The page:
UD Art History students host art history talk online

Etta Singer, Contributing Writer

On Tuesday and Friday, juniors and seniors taking the advanced art history course “What Is A Masterpiece?” ran a virtual art history assembly for eighth graders in place of their annual field trip to the New York Metropolitan Museum of Art, a trip that has been long standing tradition since the mid-1990s. 

The beginning of the eighth grade history curriculum focuses on Hinduism and Buddhism, so the high schoolers focused on exhibits from South and Southeast Asia, Kaia Fisher (11) said. To prepare, the Upper Division art history students learned about iconography and works of art in Hinduism and Buddhism. They were put into pairs and received specific pieces of art to study, Fisher said. Each pair researched their art pieces to learn their iconographic, symbolic, and historic significance.

The pairs presented to each other and to the class multiple times before they taught the eighth grade students, said Visual Arts Department Chair Dr. Anna Hetherington, who teaches “What Is A Masterpiece?” and has been running the Met trip for the past few years. “It’s an intense preparation process because we want it to be the best it can be,” Hetherington said.

The eighth graders were split into small groups in order to give each student the opportunity to participate in a more intimate learning environment, Rose Korff (8) said. Each pair of high school students was assigned to one of these groups. The high schoolers taught one piece from Hinduism, one piece from Buddhism, and a final piece from either religion that the eighth graders sketched and then discussed. 

“There is something really profound about trying to trace the lines of an object you see,” Hetherington said. “Your hand notices things that your eyes and brain do not, and you can have more access to the work of art in that way.”

Learning from other students was a different academic experience for the eighth graders, and both Korff and Nicole Au (8) said they could relate to their high school peers more closely than to a teacher. Having student interaction between the Upper and Middle Divisions is what makes the Met trip so successful, Hetherington said. “It felt like I was learning from someone who understood us more than our teachers can,” Danil Harding (8) said.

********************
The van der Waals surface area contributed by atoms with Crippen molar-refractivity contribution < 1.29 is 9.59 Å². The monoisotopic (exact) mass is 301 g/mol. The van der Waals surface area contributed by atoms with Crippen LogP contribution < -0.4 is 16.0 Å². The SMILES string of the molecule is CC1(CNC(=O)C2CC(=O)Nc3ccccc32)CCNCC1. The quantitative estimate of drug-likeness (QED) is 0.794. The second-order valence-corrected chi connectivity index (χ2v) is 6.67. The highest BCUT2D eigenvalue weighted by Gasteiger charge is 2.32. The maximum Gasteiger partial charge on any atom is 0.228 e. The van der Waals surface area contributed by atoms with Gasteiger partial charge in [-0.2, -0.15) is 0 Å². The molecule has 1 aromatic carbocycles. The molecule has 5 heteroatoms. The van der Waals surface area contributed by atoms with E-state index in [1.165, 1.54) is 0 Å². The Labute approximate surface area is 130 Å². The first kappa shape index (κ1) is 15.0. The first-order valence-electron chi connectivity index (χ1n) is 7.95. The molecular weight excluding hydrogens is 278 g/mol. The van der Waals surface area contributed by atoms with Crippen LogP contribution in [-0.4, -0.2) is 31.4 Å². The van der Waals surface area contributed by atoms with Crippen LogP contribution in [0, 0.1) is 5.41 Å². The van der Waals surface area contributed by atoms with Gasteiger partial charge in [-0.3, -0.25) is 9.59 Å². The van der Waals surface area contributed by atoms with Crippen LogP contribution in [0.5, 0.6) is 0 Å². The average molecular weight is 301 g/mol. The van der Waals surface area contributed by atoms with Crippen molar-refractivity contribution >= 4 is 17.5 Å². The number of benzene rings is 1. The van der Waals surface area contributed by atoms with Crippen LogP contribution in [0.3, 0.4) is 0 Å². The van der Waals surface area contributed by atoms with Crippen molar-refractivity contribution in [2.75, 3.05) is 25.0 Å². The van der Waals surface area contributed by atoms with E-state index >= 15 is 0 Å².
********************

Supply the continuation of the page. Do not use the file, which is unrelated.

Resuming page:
Alexander Cox (12) took AP Art History last year, a class no longer offered, which traditionally had taken MD students to the Met. “It was harder to engage kids and make sure they were paying attention,” he said about this year’s online dynamic. “It’s usually such an exciting experience to get out of school for a couple hours and actually see the art.” Cox said the trip is more interactive in person when students can view the art to scale and walk around the Met. Still, the eighth graders seemed to enjoy making observations and contributing to the discussions, he said.

Learning about and creating art over Zoom gives students a different perspective than when they create art in person. One of both the greatest advantages and disadvantages of learning art history virtually is understanding the work of art’s scale and presence in the world, Hetherington said. For smaller objects, technology allows one to zoom into details in a way that is not possible in person, but for large objects, proportion and scale is not clear. In his breakout room, Michael Shaari (11) presented a 13-foot statue of a Buddhist figure, called a boddhisattva. “The sheer size of the work, you can’t really fathom from a picture on a screen,” he said.

Josh Borut (8) also acknowledged that scale was an issue when learning about art remotely. The UD students that presented to his group used photos of people standing next to statues so the eighth graders could get a sense of the actual height of the statues. “[The picture] helped me get a feel of what it would actually look like in person,” Borut said.

The Met trip not only allowed students to relate their learning to more concrete objects, but it also served as an introduction to art history in the Upper Division. “[The trip] is really informative, especially for kids who have just gotten a taste of art history but don’t know what it is,” Fisher said.

This was the first time art was introduced to many eighth graders as an important part of history, Valeria Huerta (8) said.  Huerta did not realize how much she could learn from just one piece of art, she said. “I was surprised how much there was about religion just in the art itself.”

Huerta said the high schoolers’ presentations also piqued student interest in art history for the future. “I like the idea of looking at art through a different lens,” Harding said. “Because of that, maybe I’ll take art history in the future.”